I was a freshman in college once. I had pink streaks in my hair (it was 2008, which probably doesn’t justify anything), and I’d tried to shorten my name to Emi during the previous summer (it didn’t go well, because as I’ve learned, it’s not cool to give yourself a nickname). Clearly, I had a lot to learn during that first year of school.
Hopefully nobody reading this has quite as much to learn as I did, but no matter how the first few weeks of college have gone, you might still have some uncertainties about what the whole experience will be like. Here are a few things to keep in mind as you make the transition.
Your parents and high school teachers probably told you that college is way harder than high school, and that you need to study a lot in order to do really well. I want to make it clear that I do not disagree with them. However, while you are at college in order to learn and ultimately obtain a degree and the skills to succeed in your chosen field, you are also there to gain life experience, build significant relationships, and make lasting memories. It’s OK to take a break every once in a while and go play volleyball or have dinner with someone on your floor. If you have a test the next morning, maybe staying out until 3am isn’t the best idea, but don’t trade some of the best parts of college for fear and worry for your grades.
If you live in a residence hall, you probably know what I’m talking about – you’ve told over 50 people your name and major, you know all of your roommate’s favorite colors, past, present, and future (you know, for when they invent contact lenses that allow us to see ultraviolet), and you might explode if you have to explain, again, how far your tiny hometown is to the nearest metropolitan area. I’m here to tell you that it gets better, but not without a little bit of hard work and creativity when it comes to conversation. It might feel weird to share about your relationship with your siblings or to ask your roommate why their grandma was so influential in their life, but the more you ask and share, the more you will start to feel known and less awkward. So embrace it for a little while, I promise it’s worth it!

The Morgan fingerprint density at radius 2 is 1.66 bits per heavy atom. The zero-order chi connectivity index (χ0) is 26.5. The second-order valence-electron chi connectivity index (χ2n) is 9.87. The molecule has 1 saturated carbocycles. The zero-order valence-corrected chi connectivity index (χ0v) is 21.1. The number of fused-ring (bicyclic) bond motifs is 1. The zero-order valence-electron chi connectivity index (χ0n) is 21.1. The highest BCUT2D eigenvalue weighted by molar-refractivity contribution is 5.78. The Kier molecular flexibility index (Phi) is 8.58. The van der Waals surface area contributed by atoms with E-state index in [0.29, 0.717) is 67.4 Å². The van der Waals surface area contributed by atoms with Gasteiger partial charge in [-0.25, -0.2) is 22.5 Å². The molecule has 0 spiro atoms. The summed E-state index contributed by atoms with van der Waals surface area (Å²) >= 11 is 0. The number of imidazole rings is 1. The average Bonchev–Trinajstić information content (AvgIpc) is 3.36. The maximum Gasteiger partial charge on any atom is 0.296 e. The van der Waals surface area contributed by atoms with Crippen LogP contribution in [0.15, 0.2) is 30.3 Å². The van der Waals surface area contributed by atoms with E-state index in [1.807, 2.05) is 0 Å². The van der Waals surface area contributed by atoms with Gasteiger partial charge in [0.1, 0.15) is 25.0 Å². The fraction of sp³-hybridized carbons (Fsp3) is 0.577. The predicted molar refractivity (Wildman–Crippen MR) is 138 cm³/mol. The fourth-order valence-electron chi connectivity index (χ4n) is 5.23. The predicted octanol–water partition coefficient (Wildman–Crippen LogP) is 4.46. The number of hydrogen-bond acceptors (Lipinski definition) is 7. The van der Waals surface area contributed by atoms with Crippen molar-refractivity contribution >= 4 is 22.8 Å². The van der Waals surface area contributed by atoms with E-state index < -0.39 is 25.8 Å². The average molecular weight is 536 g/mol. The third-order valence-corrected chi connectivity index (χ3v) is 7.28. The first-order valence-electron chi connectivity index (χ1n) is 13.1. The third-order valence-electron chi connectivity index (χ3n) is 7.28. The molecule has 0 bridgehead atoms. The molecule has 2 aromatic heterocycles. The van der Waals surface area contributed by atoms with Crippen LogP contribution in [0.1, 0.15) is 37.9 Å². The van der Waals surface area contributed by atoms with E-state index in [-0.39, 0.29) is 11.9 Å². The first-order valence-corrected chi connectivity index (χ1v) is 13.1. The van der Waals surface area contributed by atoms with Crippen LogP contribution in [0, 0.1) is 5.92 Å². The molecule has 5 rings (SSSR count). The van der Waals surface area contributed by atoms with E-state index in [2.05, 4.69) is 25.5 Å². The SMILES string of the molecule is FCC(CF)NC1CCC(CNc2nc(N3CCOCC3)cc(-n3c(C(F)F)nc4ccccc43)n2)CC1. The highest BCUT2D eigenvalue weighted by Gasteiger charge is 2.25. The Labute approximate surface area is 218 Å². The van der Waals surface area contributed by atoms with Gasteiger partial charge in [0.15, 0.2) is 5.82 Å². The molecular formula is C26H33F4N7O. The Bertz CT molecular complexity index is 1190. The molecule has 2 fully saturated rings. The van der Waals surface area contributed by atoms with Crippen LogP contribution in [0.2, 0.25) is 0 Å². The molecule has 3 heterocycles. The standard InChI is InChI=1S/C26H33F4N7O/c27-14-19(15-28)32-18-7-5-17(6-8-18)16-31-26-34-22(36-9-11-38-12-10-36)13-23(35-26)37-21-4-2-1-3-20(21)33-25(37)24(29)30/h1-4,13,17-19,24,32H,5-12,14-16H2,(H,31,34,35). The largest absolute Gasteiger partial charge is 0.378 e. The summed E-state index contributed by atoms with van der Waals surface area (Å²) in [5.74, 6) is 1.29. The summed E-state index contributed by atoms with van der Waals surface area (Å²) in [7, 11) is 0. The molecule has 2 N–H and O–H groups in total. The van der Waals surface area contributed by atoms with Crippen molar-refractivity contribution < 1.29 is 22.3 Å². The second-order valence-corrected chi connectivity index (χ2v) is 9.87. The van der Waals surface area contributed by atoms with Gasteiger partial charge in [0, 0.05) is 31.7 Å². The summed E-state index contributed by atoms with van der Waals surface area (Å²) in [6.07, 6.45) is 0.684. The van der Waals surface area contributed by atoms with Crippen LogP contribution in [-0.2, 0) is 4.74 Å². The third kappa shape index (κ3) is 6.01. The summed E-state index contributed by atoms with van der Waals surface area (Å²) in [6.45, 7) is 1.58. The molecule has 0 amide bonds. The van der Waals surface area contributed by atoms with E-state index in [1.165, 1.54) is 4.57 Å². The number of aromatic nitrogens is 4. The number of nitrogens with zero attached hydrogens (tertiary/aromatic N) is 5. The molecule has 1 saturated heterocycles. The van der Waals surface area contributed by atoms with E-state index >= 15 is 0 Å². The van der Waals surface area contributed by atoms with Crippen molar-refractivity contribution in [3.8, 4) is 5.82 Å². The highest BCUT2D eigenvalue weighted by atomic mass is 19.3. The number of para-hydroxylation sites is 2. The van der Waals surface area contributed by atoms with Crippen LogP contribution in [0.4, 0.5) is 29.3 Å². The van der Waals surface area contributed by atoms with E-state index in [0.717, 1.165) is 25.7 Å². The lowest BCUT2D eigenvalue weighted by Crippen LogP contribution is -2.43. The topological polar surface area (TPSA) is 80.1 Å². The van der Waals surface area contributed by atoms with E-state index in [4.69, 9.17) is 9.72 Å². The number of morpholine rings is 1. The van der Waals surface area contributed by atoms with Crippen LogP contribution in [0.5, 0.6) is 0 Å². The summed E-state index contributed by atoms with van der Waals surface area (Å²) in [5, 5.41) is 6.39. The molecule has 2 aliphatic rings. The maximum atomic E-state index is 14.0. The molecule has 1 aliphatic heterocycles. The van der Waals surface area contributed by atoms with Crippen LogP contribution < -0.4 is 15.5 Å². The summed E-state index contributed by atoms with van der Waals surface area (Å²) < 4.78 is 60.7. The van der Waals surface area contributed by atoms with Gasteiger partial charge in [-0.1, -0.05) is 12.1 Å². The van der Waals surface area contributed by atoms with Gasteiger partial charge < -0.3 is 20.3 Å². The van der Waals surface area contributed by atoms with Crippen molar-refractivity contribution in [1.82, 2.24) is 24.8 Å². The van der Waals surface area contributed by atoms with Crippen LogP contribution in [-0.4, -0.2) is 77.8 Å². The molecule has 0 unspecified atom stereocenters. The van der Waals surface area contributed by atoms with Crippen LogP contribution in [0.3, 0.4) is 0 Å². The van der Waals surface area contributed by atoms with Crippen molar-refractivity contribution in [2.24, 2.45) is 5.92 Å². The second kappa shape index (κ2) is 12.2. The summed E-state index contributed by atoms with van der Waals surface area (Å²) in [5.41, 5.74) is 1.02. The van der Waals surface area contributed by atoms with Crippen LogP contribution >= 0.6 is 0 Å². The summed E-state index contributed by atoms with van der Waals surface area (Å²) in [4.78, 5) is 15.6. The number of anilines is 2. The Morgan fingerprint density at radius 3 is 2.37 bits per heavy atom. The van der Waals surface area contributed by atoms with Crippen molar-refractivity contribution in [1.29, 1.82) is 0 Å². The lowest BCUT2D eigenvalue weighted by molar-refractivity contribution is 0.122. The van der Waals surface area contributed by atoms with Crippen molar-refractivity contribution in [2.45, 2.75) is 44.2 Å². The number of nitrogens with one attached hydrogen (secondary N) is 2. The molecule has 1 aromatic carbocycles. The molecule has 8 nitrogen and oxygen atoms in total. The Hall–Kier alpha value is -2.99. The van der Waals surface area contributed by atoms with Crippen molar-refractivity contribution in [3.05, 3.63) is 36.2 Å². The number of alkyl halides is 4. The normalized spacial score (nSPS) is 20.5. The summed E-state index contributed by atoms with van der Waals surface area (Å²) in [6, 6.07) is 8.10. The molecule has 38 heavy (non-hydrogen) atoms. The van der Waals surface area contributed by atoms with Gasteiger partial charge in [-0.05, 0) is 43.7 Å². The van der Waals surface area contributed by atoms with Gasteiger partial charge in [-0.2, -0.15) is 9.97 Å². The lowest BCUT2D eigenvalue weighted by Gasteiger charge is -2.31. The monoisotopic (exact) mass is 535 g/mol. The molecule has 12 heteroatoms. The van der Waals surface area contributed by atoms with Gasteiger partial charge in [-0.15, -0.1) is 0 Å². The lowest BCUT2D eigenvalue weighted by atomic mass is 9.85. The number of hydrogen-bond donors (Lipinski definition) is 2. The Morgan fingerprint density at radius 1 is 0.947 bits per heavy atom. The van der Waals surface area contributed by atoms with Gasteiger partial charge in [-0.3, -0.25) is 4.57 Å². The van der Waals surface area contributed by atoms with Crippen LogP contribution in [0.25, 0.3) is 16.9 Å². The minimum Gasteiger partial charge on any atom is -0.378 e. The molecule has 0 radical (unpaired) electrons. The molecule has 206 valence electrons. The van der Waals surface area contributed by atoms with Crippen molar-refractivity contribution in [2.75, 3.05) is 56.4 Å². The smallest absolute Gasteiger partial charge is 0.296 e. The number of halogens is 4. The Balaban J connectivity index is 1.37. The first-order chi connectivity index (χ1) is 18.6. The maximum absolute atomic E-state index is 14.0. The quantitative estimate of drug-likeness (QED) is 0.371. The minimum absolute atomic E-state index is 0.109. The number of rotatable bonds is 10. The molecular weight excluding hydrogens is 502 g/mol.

Getting involved in on-campus activities is part of the ‘having fun’ that I mentioned in my first point. However, I think it’s best to choose just a few things that you are really excited about or interested in to pursue further during your time at school. You don’t want to show up for Thanksgiving at your parents’ house and nap for 48 hours straight because it’s the first free time you’ve had since August. Slow down, try new things, and remember that it’s okay to say ‘no’ to some things if that means having time to dive into what matters most. A lot of people like to ‘shop’ for activities during the first few months of school. I think it’s ok to do that for a little while with student organizations, but if you do that for four years, you’ll graduate without having invested in any one thing. Don’t be afraid to commit.
As the youngest of three siblings, I did a lot of learning by observing, and realized late in the game how over-complicated my life got when I didn’t ask for help. I always assumed that since people had gone before me, I should be able to do things on my own. It wasn’t until recently that I realized how much of a resource the people around me could be if I simply asked them to be. It’s never easy to express need as people, but when you’re in college, everywhere you turn there are people who know what’s going on when you don’t. Professors, advisors, upperclassmen, RA’s. Even if people can’t fix everything, sometimes having someone in your life to listen to you when things feel new and challenging is better than going it alone. If you feel like you’re exploring some of life’s bigger questions and aren’t sure where to turn, you could check out one of our small groups or come to a weekly meeting and meet someone who would be glad to help you work through your questions!